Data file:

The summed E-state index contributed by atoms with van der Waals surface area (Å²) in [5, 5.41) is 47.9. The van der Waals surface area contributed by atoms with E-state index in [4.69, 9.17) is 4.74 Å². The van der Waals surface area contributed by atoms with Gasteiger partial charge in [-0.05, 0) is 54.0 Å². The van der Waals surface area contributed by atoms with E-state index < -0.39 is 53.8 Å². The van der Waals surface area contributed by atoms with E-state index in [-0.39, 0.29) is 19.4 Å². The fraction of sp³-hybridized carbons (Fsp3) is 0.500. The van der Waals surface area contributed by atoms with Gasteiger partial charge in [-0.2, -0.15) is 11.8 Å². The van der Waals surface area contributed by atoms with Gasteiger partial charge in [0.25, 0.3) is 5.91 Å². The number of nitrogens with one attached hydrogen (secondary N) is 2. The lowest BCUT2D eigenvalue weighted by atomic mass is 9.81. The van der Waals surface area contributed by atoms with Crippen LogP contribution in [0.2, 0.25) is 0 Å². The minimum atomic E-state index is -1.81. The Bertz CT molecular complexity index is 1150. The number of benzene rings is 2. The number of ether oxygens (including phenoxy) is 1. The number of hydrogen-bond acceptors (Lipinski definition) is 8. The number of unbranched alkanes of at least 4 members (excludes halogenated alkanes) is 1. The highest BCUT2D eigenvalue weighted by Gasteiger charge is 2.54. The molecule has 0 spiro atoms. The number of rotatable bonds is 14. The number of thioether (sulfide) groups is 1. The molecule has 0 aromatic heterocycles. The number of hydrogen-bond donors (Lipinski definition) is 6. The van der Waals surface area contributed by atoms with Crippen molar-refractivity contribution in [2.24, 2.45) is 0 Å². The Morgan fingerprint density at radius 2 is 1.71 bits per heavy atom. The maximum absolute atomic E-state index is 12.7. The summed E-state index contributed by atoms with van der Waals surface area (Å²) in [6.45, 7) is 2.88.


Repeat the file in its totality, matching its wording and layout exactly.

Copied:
The summed E-state index contributed by atoms with van der Waals surface area (Å²) in [5, 5.41) is 47.9. The van der Waals surface area contributed by atoms with E-state index in [4.69, 9.17) is 4.74 Å². The van der Waals surface area contributed by atoms with Gasteiger partial charge in [-0.05, 0) is 54.0 Å². The van der Waals surface area contributed by atoms with E-state index < -0.39 is 53.8 Å². The van der Waals surface area contributed by atoms with E-state index in [-0.39, 0.29) is 19.4 Å². The fraction of sp³-hybridized carbons (Fsp3) is 0.500. The van der Waals surface area contributed by atoms with Gasteiger partial charge in [-0.2, -0.15) is 11.8 Å². The van der Waals surface area contributed by atoms with Gasteiger partial charge in [0.25, 0.3) is 5.91 Å². The number of nitrogens with one attached hydrogen (secondary N) is 2. The lowest BCUT2D eigenvalue weighted by atomic mass is 9.81. The van der Waals surface area contributed by atoms with Crippen LogP contribution in [0.2, 0.25) is 0 Å². The minimum atomic E-state index is -1.81. The Bertz CT molecular complexity index is 1150. The number of benzene rings is 2. The number of ether oxygens (including phenoxy) is 1. The number of hydrogen-bond acceptors (Lipinski definition) is 8. The number of unbranched alkanes of at least 4 members (excludes halogenated alkanes) is 1. The highest BCUT2D eigenvalue weighted by Gasteiger charge is 2.54. The molecule has 0 spiro atoms. The number of rotatable bonds is 14. The number of thioether (sulfide) groups is 1. The molecule has 0 aromatic heterocycles. The number of hydrogen-bond donors (Lipinski definition) is 6. The van der Waals surface area contributed by atoms with Crippen molar-refractivity contribution in [2.24, 2.45) is 0 Å². The Morgan fingerprint density at radius 2 is 1.71 bits per heavy atom. The maximum absolute atomic E-state index is 12.7. The summed E-state index contributed by atoms with van der Waals surface area (Å²) in [6.45, 7) is 2.88.